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Amongst the family names emerging through the mists of time from Holland and Belgium was the ancient posterity of Pittman and the distinguished history of this surname is closely entwined within the colorful tapestry of the ancient chronicles of Britain. They spoke in an old French dialect and were known as 'Walloons'.

The Flemish presence in Britain commenced about the year 1150 A.D., and contributed more to British industrial development than any other race. The Flemmings were the artisan industrialists of the low countries.

The Flemmings were recruited firstly in Scotland to develop Scottish industry. They became ardent Scottish patriots, so much so that at the storming of Berwick by the English in 1296, the Flemmings barricaded themselves in the Red Hall with such stuborn resistance they were buried to a man.

They later migrated south to Wales and the west of England where they spawned the weaving and the woollen industry. In Norfolk, Suffolk, and Hertfordshire they were particularly involved in paper making and erected several fine paper mills.

Professional researchers have carefully scrutinized such ancient manuscripts as the Ragman Rolls (1291-1296) a record of homage rendered to King Edward 1st of England, the Curia Regis Rolls, The Pipe Rolls, the Hearth Rolls, parish registers, baptismals, tax records and other ancient documents and found the first record of the name Pittman, in Devonshire where they were seated from early times and their first records appeared on the early census rolls taken by the early Kings of Britain to determine the rate of taxation of their subjects.

During the early and middle development of the name many different spellings were found in the archives researched. Although the name Pittman occurred in many manuscripts, from time to time the surname was spelt Pitman, Pittman, and these variations in spelling frequently occurred, even between father and son. It was not uncommon for a person to be born with one spelling, married with another and yet another to appear on his or her headstone. Scribes and church officials spelt the name as it was told to them.

The family name Pittman emerged as a notable English family in Devon where they were recorded as a family of great antiquity seated with manor and estates in that shire. They were of Flemish origin by the name of Pitschman, this industrial family settled in Devonshire at Dunchideock and were associated with the mining activities of the Cornwall Tin Mines. In the 15th Century being successful they branched to Oulton Hall in Norfolk, and Woodbridge in Suffolk. Their present family seats are at Eastcourt House and Dunchideock Hall. Notable in the family at this time was Ben Pitman of Trowbridge in Wiltshire, the U.S. immigrant who taught shorthand. Sir Isaac Pitman of the same family was the inventor of Shorthand.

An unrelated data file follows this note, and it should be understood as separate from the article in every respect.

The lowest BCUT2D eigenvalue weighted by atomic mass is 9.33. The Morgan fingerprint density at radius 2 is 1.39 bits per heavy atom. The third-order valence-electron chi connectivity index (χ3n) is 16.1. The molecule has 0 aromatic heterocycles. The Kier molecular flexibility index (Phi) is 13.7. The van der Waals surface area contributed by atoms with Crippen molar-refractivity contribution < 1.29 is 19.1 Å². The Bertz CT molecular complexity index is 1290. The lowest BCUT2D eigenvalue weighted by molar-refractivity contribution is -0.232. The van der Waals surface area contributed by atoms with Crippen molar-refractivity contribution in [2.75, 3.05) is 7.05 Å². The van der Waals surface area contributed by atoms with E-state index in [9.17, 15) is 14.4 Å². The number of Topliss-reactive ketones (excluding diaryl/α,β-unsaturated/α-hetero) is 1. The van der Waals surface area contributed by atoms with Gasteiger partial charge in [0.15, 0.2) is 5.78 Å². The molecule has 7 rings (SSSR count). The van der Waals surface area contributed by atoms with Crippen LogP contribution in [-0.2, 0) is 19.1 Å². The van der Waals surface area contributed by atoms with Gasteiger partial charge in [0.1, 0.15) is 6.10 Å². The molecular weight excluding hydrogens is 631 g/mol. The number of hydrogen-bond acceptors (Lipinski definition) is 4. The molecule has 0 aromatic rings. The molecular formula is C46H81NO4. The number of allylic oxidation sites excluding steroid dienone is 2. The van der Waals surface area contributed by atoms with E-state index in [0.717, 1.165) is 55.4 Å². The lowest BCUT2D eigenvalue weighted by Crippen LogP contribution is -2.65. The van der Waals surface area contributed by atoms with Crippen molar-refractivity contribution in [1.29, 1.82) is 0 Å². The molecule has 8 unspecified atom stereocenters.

In England the Flemmings started the trades of paper making, book publishiing, glass blowing, clothiers, glove making, and many more. Many Flemmings rose to high office and became members of the Peerage, including the Earls of Radnor, and the Earls of Clancarty.

During the 16th, 17th and 18th centruies England was ravaged by religious conflict. Puritanism, the newly found polictical fervour of Cromwellianism, and the remnants of the Roman Church rejected all non believers and fought for supremacy. During these turbulent times, the conflict between Church groups, the Crown and political groups all claimed their allegiances and their assessments, tithes, and demands on rich and poor alike broke the spirit of the people and many either turned away from religion, or alternatively, desperately renewed their faith, pursuing with vigour and ferocity, the letter of the ecclesiastical law.

The Flemmings were responsible in Ireland for the development of the fine linen trade, for the deelopment of Irish pottery, and gave their name to such streets in Dublin as Combe, Pimlico, and Spitalfield. The leader of the Flemish contingent in Ireland was General, the Marquis de Ruvigny of Port Arlington. There is no evidence that the family name migrated to Ireland, but this does not preclude the possibility of their scattered migration to that country.

In the midst of this religious turmoil of the middle ages, the New World beckoned the adventurous. They migrated, some voluntarily from Ireland, but mostly directly from England, their home territories. Some also moved to the European continent. They settled in Australia, New Zealand, the Carolinas, Virginia, Nova Scotia, Newfoundland aand the West Indies.

Members of the family name Pittman sailed aboard the armada of small sailing ships known as the 'White Sails' which plied the stormy Atlantic. These overcrowded ships were pestilence ridden, sometimes 30 to 40 percent of the passenger list never reaching their destination, their numbers decimated by illness and the elements.

In North America, included amongst the first migrants which could be considered a knisman of the surname Pittman, or a variable spelling of that family name was a Henry Pitman settled in the Barbados in 1685; John Pitman settled in New England in 1663; Walter and William Pitman were banished to Jamaica in 1685; Christopher Pittman settled in Virginia in 1623; Elizabeth Pittman settled in Virginia in 1663; Samuel and Sarah Pittman settled in New England in 1635.

From the port of entry many settlers made their way west, joining the wagon trains to the prairies or to the west coast. During the American War of Independence, many loyalists made their way north to Canada about 1790, and became known as the United Empire Loyalists.

Contemporary notables of this surname, Pittman, include many distinguished contributors Edwin Pitman, Australian Mathematics Professor; Sir Hubert Pitman, Company Chairman.

The most ancient grant of a Coat of Arms found was : Quarterly silver and gold with a red eagle.
The Crest is a bird on a seashell.